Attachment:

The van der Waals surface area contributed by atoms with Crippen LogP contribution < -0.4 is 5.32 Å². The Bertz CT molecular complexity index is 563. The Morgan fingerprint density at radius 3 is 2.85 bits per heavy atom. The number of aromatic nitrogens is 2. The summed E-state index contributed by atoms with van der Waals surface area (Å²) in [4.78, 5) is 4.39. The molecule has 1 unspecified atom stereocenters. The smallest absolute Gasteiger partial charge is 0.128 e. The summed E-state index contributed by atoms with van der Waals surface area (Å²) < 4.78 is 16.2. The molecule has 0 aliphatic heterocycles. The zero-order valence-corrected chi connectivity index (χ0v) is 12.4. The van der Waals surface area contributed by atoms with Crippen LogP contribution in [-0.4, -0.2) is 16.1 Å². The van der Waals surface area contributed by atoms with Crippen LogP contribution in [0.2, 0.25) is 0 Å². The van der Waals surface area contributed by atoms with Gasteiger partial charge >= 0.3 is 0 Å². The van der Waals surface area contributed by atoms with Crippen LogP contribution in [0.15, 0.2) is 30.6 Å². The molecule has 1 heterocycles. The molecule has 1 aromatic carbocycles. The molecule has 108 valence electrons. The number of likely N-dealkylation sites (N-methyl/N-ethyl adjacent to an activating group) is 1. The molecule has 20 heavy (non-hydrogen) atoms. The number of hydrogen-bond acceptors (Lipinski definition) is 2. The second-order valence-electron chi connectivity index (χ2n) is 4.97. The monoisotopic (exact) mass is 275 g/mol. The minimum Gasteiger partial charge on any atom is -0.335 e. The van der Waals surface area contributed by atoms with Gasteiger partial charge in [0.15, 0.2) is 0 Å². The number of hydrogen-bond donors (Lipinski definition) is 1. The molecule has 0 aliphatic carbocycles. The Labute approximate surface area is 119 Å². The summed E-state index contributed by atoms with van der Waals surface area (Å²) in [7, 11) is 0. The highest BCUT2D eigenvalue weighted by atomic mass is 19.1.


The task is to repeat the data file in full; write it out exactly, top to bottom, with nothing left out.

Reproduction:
The van der Waals surface area contributed by atoms with Crippen LogP contribution < -0.4 is 5.32 Å². The Bertz CT molecular complexity index is 563. The Morgan fingerprint density at radius 3 is 2.85 bits per heavy atom. The number of aromatic nitrogens is 2. The summed E-state index contributed by atoms with van der Waals surface area (Å²) in [4.78, 5) is 4.39. The molecule has 1 unspecified atom stereocenters. The smallest absolute Gasteiger partial charge is 0.128 e. The summed E-state index contributed by atoms with van der Waals surface area (Å²) < 4.78 is 16.2. The molecule has 0 aliphatic heterocycles. The zero-order valence-corrected chi connectivity index (χ0v) is 12.4. The van der Waals surface area contributed by atoms with Crippen LogP contribution in [-0.4, -0.2) is 16.1 Å². The van der Waals surface area contributed by atoms with Crippen LogP contribution in [0.2, 0.25) is 0 Å². The van der Waals surface area contributed by atoms with Gasteiger partial charge >= 0.3 is 0 Å². The van der Waals surface area contributed by atoms with Crippen LogP contribution in [0.15, 0.2) is 30.6 Å². The molecule has 1 heterocycles. The molecule has 1 aromatic carbocycles. The molecule has 108 valence electrons. The number of likely N-dealkylation sites (N-methyl/N-ethyl adjacent to an activating group) is 1. The molecule has 20 heavy (non-hydrogen) atoms. The number of hydrogen-bond acceptors (Lipinski definition) is 2. The second-order valence-electron chi connectivity index (χ2n) is 4.97. The monoisotopic (exact) mass is 275 g/mol. The minimum Gasteiger partial charge on any atom is -0.335 e. The van der Waals surface area contributed by atoms with Gasteiger partial charge in [0.15, 0.2) is 0 Å². The number of hydrogen-bond donors (Lipinski definition) is 1. The molecule has 0 aliphatic carbocycles. The Labute approximate surface area is 119 Å². The summed E-state index contributed by atoms with van der Waals surface area (Å²) in [7, 11) is 0. The highest BCUT2D eigenvalue weighted by atomic mass is 19.1.